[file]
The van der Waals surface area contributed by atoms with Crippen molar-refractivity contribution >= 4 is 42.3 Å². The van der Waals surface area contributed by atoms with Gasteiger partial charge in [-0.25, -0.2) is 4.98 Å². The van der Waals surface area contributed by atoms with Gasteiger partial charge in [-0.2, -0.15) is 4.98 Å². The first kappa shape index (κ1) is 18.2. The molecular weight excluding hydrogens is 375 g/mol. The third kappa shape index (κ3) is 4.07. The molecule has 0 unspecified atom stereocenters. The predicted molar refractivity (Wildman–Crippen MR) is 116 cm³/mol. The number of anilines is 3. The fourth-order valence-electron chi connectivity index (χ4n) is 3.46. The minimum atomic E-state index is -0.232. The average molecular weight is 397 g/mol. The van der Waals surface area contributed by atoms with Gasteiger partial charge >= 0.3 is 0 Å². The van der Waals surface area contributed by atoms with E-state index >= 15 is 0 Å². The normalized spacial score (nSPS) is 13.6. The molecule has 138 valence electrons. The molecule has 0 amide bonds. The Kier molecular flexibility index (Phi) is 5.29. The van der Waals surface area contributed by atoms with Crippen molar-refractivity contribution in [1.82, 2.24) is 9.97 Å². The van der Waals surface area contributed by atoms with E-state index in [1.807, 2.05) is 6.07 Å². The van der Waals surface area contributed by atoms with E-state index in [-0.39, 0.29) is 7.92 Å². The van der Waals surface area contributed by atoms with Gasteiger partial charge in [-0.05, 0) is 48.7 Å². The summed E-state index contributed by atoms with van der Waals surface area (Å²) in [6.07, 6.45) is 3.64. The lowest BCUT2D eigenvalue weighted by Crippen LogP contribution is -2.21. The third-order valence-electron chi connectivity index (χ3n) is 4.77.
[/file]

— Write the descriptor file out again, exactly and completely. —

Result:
The van der Waals surface area contributed by atoms with Crippen molar-refractivity contribution >= 4 is 42.3 Å². The van der Waals surface area contributed by atoms with Gasteiger partial charge in [-0.25, -0.2) is 4.98 Å². The van der Waals surface area contributed by atoms with Gasteiger partial charge in [-0.2, -0.15) is 4.98 Å². The first kappa shape index (κ1) is 18.2. The molecular weight excluding hydrogens is 375 g/mol. The third kappa shape index (κ3) is 4.07. The molecule has 0 unspecified atom stereocenters. The predicted molar refractivity (Wildman–Crippen MR) is 116 cm³/mol. The number of anilines is 3. The fourth-order valence-electron chi connectivity index (χ4n) is 3.46. The minimum atomic E-state index is -0.232. The average molecular weight is 397 g/mol. The van der Waals surface area contributed by atoms with Gasteiger partial charge >= 0.3 is 0 Å². The van der Waals surface area contributed by atoms with E-state index >= 15 is 0 Å². The normalized spacial score (nSPS) is 13.6. The molecule has 138 valence electrons. The molecule has 0 amide bonds. The Kier molecular flexibility index (Phi) is 5.29. The van der Waals surface area contributed by atoms with Crippen molar-refractivity contribution in [1.82, 2.24) is 9.97 Å². The van der Waals surface area contributed by atoms with E-state index in [1.807, 2.05) is 6.07 Å². The van der Waals surface area contributed by atoms with E-state index in [-0.39, 0.29) is 7.92 Å². The van der Waals surface area contributed by atoms with Gasteiger partial charge in [-0.05, 0) is 48.7 Å². The summed E-state index contributed by atoms with van der Waals surface area (Å²) in [6.07, 6.45) is 3.64. The lowest BCUT2D eigenvalue weighted by Crippen LogP contribution is -2.21. The third-order valence-electron chi connectivity index (χ3n) is 4.77.